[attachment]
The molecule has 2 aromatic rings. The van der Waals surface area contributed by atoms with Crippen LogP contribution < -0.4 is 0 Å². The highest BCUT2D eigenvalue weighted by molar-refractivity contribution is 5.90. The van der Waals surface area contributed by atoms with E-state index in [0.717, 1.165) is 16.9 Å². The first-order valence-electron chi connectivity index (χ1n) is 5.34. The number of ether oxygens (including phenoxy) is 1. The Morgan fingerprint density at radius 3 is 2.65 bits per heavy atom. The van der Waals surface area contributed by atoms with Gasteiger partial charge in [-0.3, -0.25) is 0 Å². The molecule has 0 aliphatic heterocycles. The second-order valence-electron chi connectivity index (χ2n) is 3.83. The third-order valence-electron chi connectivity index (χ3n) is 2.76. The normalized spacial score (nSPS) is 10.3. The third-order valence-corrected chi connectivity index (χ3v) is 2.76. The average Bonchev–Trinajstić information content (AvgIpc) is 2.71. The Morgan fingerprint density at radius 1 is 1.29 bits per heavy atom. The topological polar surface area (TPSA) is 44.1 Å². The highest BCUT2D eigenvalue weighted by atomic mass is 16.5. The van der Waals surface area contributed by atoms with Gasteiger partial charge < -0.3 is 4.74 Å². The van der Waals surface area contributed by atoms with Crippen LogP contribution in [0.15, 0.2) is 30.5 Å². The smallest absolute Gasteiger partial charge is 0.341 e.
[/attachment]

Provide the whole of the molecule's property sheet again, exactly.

The molecule has 2 aromatic rings. The van der Waals surface area contributed by atoms with Crippen LogP contribution < -0.4 is 0 Å². The highest BCUT2D eigenvalue weighted by molar-refractivity contribution is 5.90. The van der Waals surface area contributed by atoms with E-state index in [0.717, 1.165) is 16.9 Å². The first-order valence-electron chi connectivity index (χ1n) is 5.34. The number of ether oxygens (including phenoxy) is 1. The Morgan fingerprint density at radius 3 is 2.65 bits per heavy atom. The van der Waals surface area contributed by atoms with Gasteiger partial charge in [-0.3, -0.25) is 0 Å². The molecule has 0 aliphatic heterocycles. The second-order valence-electron chi connectivity index (χ2n) is 3.83. The third-order valence-electron chi connectivity index (χ3n) is 2.76. The normalized spacial score (nSPS) is 10.3. The third-order valence-corrected chi connectivity index (χ3v) is 2.76. The average Bonchev–Trinajstić information content (AvgIpc) is 2.71. The Morgan fingerprint density at radius 1 is 1.29 bits per heavy atom. The topological polar surface area (TPSA) is 44.1 Å². The highest BCUT2D eigenvalue weighted by atomic mass is 16.5. The van der Waals surface area contributed by atoms with Gasteiger partial charge < -0.3 is 4.74 Å². The van der Waals surface area contributed by atoms with Crippen LogP contribution in [0.15, 0.2) is 30.5 Å². The smallest absolute Gasteiger partial charge is 0.341 e.